Even so, I have heard of anecdotal story of attempts to slow down the project.  Grapevine news from a person involved in the project mentioned that the maps from Sarawak JKR did not show full topographic information of the area, with bridges not identified in many of the map.

Somehow, I doubt the story.  More likely some individuals trying to gain favour to have the project slowed down, or just reasons to give later especially if there is a delay.  Nevertheless, most if not all Sarawakians eagerly await for the completion of the road.

Part of the Pan Borneo Highway, Sematan portion.  Yes, we won't be tolled, and no, it is not a train track.

Lundu town - we came here to have a short rest.

Fish Hunting
We went to Sematan with 2 intentions.  First was a time for my parents to have fun with my two children in a relaxing environment, and second for our fish-hunting.  The first was achieved without much fuss, but we did not achieve the second goal. 

First, it was not the right season.  Not many boats were going out.  Second, most of the fish from those that do go out, had been booked by a middleman.  We found out that most of these fish would end up in China.
At least we did have quite a lot family time together. 

Kampung Telaga Air
On the way back the next day, we stopped at Kampung Telaga Air.  We heard that many Kuchingites these days go to this place for their seafood instead of Kampung Buntal near Santubong.  And it was a good decision. 

Gunung Santubong from Restoran Seafood Azzlyn


Sarawak flag flapping proudly.

We had seafood at a restaurant (Azzlyn Seafood) with very nice view.  The food was quite cheap; for 5 adults and 2 kids, inclusive of drinks, it cost us only around RM90.

Here we did finally bought the fish we so wanted to buy.  But we would still be going for another fish-hunting trip in the next few days, this time to Sebuyau.

Trip to Sebuyau
Sebuyau is a very small town located near the mouth of Batang Lupar.  It is connected via Sarawak Coastal Road, a trunk road which was only built some 10 years ago.

Communist Ideology and How it Backfired
Like Sematan, the whole stretch of the road from Kota Samarahan all the way to Pusa, was the hotbed of communist insurgency.  The threat from communist terrorists forced much of the area from needed development; the communists in Malaysia, including Sarawak subscribed to Maoism, which believed that the class struggle should begin from rural peasants.  Hence, by forcibly limiting progress in the area, they believed that this would agitate the mass to be angered at the government for neglecting them and would support the communist struggle.  Instead, their struggle backfired tremendously in Malaysia.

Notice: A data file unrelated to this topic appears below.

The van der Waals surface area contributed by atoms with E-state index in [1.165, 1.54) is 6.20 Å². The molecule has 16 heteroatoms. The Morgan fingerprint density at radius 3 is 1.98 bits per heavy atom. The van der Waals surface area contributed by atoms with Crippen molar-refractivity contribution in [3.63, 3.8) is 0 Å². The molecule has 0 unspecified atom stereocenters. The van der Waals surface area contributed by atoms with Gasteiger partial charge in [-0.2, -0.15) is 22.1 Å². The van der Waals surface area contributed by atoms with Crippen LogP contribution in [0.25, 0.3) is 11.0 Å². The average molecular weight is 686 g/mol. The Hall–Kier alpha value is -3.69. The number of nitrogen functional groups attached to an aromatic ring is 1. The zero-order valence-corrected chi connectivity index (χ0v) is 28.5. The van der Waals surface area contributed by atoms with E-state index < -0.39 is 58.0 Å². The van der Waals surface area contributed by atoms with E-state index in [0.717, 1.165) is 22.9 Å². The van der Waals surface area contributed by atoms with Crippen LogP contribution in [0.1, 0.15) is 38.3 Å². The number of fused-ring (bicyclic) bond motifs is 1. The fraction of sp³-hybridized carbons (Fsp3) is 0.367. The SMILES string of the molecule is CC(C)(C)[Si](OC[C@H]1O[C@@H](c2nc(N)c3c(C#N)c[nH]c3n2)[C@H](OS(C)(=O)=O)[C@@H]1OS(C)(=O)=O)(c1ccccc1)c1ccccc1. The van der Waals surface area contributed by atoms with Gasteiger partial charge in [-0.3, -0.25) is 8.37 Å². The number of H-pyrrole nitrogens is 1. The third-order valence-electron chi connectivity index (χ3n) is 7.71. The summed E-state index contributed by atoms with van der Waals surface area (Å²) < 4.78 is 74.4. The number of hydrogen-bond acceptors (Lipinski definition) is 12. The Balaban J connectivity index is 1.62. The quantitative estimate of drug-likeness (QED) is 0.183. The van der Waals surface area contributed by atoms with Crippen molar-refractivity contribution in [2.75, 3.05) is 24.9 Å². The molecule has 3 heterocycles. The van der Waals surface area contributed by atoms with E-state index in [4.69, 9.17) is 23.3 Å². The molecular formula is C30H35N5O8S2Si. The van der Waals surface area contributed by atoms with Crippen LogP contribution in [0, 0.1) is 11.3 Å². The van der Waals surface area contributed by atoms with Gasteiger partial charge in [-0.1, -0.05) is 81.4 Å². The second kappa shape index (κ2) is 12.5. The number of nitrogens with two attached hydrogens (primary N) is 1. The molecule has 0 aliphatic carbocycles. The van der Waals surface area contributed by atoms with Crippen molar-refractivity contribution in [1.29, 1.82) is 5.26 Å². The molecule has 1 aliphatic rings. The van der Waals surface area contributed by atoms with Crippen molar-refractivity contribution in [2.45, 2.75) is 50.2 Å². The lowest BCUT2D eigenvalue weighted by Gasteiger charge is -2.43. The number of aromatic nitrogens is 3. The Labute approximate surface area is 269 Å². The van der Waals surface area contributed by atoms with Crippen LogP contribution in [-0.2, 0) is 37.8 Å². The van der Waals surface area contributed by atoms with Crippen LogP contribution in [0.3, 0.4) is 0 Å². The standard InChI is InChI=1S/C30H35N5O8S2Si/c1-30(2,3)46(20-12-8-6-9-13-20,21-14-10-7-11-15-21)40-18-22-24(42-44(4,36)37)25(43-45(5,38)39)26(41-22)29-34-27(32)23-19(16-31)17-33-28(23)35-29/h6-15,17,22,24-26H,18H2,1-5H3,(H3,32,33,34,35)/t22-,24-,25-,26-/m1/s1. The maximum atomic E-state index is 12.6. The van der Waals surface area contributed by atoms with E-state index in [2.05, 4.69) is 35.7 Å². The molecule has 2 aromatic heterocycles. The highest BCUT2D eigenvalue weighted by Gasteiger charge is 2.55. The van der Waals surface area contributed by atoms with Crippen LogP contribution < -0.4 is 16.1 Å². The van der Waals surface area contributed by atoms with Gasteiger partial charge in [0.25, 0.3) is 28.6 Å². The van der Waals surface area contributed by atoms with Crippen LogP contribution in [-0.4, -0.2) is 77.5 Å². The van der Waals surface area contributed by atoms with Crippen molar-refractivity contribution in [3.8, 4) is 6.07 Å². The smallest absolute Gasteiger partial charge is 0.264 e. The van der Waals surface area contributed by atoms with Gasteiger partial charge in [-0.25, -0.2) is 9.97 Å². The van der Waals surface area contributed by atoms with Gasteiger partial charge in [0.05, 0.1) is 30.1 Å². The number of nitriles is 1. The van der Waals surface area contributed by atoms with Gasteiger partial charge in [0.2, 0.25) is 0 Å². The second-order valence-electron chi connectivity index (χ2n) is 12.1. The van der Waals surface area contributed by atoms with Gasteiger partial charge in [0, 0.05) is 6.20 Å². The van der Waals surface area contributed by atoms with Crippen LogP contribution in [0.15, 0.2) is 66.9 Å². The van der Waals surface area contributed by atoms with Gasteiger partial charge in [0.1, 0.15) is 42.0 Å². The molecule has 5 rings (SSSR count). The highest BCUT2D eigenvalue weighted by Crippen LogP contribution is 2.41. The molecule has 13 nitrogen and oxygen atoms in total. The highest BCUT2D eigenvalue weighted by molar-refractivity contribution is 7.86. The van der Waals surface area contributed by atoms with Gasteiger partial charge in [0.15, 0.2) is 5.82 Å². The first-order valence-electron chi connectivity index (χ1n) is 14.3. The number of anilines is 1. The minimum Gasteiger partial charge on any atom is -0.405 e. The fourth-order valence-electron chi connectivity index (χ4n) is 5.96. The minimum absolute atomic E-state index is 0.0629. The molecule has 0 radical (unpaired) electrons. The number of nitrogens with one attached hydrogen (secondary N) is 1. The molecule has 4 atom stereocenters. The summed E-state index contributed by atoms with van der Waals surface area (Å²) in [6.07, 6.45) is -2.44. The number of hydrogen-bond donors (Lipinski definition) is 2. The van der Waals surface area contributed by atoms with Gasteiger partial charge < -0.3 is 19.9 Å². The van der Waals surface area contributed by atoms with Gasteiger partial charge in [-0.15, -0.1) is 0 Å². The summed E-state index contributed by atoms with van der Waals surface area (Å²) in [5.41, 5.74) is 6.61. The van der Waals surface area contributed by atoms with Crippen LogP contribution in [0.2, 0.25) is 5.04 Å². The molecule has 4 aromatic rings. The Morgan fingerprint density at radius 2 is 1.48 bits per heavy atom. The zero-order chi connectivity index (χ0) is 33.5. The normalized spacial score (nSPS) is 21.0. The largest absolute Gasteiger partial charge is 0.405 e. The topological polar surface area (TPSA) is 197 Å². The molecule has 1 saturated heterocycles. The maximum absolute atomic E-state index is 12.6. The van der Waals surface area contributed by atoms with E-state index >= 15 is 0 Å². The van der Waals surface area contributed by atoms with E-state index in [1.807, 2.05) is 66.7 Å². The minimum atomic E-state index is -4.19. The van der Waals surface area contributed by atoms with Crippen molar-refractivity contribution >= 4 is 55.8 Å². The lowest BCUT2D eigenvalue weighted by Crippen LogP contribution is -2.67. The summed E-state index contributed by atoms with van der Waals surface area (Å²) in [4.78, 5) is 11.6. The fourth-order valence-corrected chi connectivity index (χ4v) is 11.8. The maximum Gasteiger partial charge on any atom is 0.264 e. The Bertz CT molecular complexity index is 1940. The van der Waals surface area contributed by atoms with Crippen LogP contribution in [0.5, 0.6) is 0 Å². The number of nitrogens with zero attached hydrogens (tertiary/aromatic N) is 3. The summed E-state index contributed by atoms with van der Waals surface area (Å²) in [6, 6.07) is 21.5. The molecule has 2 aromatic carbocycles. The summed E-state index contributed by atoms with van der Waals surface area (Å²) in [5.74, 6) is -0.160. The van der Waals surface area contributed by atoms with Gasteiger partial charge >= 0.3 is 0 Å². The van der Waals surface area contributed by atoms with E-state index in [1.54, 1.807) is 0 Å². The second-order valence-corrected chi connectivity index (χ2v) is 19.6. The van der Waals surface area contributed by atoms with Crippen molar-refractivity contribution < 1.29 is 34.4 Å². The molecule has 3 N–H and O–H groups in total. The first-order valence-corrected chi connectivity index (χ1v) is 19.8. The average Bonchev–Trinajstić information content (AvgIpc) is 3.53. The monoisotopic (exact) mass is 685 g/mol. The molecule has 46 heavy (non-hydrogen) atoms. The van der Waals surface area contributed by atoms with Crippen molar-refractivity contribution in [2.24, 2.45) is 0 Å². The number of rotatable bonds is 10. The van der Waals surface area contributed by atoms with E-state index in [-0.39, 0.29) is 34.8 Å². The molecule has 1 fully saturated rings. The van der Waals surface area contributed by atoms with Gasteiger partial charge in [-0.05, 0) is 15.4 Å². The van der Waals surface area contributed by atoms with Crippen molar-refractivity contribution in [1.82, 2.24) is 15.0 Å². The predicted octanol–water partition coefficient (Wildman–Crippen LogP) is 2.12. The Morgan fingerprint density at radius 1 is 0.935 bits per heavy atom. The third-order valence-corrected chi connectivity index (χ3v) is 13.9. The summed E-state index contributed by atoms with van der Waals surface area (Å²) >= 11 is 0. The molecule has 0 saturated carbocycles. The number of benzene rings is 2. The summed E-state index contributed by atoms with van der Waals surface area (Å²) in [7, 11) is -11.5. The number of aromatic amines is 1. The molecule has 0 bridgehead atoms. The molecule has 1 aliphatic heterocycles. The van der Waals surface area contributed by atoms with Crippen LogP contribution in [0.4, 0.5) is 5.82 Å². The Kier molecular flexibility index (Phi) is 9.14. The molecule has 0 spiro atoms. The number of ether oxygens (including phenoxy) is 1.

Most of Sarawakian communists were either part of North Kalimantan Communist Parti (NKCP), which is also known as Partai Rakyat Kalimantan Utara (PARAKU), or Parti Gerakan Rakyat Sarawak (PGRS) (PGRS should not be mistaken with Parti Gerakan Rakyat Malaysia or PGRM, a legitimately registered multiracial political party based in Penang).  There was a third communist party, known as Borneo Communist Party, but very little information is known about it as official government records only showed they had 1 member and he was arrested while transporting the party's paraphernalia.

Chinese Support
Majority of the communist insurgents, called San Lo Chu, or Mountain Rats were of Chinese origins.  And they drew their support from many of the Chinese Sarawakian families who were rural farmers, scattered all over the state.  The scattered nature of Chinese population allowed the communists to get both logistics and intelligence support.

Nature of the support provided by these Chinese Sarawakian are contentious.  Those not born during the era, and some former insurgents tend to romanticize the era, as if the support was voluntarily given.  Yet, the opposite is true.  Many instances, support were forcibly given.  It is either you give them what they want, or you're a chow job or running dog that deserved to be executed.  How fearful are they?  

A Near Miss
Mum told of an incident when my maternal Grandmama was pregnant, and Mum was still very young.  They came late in the night looking for my Grandpapa.  He was hiding somewhere in the house, but going out might mean that he would be forced to join the insurgents.  Mum and Grandmama had to give them some supplies, else they would not leave.  Probably Grandmama's pregnancy saved my Mum, as they did not take her.  But Mum did recognised some of her schoolmates amongst the armed insurgents.  And Grandpapa was lucky that they missed him in his hiding place.

New Hamlet Programme
The then British Colonial government in Kuching, took a leaf out of the Emergency Campaign in Malaya, specifically from Lt. Gen Harold Briggs' New Hamlett programme.  These rural Chinese were resettled in new hamlett in strategically located area where it could be better defended by security forces.  Common facilities such as clinics, schools, town halls were built for the convenience.  In return, they had to live in a fenced up area.

Altogether, I know of 4 new hamlets built in Sarawak, 3 along Kuching - Sri Aman Road (Siburan, Beratok and Tapah), and 1 in Kanowit (Nanga Tada).

IPD Kota Padawan, which is located at Siburan New Village.  Barbed wire fences once lined the area where the small bushes are seen in here.

One of the gated checkpoint that still exist, but no one is manning them these days as the communists had laid down their weapons.